Cat. doesn't approve. Cat doesn't approve
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#4 - gigamesh
Reply +7 123456789123345869
(11/24/2012) [-]
#7 to #4 - danytheop
Reply +2 123456789123345869
(11/24/2012) [-]
User avatar #5 - mrhumperdoodle
Reply +4 123456789123345869
(11/24/2012) [-]
that cat looks kinda dissapointed
User avatar #3 - codyxvasco
Reply +4 123456789123345869
(11/24/2012) [-]
It's face hurt my sides...
User avatar #2 - unkownthous
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(11/23/2012) [-]
The cat's all like, why did you make me so ugly?! (crys)
#1 - Hightower
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(11/23/2012) [-]
Cats can't taste sweet...
"The tongues of most mammals hold taste receptors—proteins on the cellular surface that bind to an incoming substance, activating the cell's internal workings that lead to a signal being sent to the brain. Humans enjoy five kinds of taste buds (possibly six): sour, bitter, salty, umami (or meatiness) and sweet (as well as possibly fat). The sweet receptor is actually made up of two coupled proteins generated by two separate genes: known as Tas1r2 and Tas1r3.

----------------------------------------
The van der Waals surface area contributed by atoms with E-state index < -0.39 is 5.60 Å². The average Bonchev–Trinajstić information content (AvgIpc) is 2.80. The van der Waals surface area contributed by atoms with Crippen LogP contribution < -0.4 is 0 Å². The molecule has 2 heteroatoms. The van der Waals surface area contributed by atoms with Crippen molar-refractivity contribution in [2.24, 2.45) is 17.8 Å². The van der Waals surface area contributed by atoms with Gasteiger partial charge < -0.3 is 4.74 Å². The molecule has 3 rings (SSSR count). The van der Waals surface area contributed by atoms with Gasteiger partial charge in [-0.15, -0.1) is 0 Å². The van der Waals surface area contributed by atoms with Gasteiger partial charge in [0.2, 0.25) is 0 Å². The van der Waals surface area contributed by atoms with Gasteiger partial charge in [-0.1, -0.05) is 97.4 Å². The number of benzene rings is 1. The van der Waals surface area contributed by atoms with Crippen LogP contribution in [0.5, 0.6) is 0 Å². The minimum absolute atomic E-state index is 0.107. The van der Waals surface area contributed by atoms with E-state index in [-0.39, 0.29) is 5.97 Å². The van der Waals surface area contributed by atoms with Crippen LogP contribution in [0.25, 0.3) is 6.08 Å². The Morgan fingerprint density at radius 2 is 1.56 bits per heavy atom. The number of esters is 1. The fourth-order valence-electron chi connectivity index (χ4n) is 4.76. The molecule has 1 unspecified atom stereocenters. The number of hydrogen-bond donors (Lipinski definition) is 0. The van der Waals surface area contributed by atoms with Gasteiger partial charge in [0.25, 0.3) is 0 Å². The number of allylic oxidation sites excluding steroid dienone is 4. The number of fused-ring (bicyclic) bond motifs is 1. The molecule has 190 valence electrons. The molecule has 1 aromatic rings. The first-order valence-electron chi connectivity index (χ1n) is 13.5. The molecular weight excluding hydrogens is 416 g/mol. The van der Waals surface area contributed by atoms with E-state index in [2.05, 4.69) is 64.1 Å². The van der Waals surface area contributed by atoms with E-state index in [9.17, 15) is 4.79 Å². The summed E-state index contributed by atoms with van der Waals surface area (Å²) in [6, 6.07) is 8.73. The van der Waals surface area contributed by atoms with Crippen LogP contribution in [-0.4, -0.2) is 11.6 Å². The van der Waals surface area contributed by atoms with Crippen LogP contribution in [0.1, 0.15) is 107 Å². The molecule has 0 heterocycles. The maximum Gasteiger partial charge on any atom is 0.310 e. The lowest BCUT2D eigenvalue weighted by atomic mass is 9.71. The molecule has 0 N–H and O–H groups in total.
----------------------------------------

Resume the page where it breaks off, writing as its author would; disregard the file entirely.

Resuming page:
When working properly, the two genes form the coupled protein and when something sweet enters the mouth the news is rushed to the brain, primarily because sweetness is a sign of rich carbohydrates—an important food source for plant-eaters and the nondiscriminating, like humans. But cats are from the noble lineage Carnivora and, unlike some of its lesser members, such as omnivorous bears or, even more appalling, herbivorous pandas, they exclusively eat meat.

Whether as a result of this dietary choice or the cause of it, all cats—lions, tigers and British longhairs, oh my—lack 247 base pairs of the amino acids that make up the DNA of the Tas1r2 gene. As a result, it does not code for the proper protein, it does not merit the name gene (only pseudogene), and it does not permit cats to taste sweets. "They don't taste sweet the way we do," says Joe Brand, biochemist and associate director at the Monell Chemical Senses Center in Philadelphia. "They're lucky. Cats really have bad teeth as it is."" ste-sweets
#6 - theeuberninja
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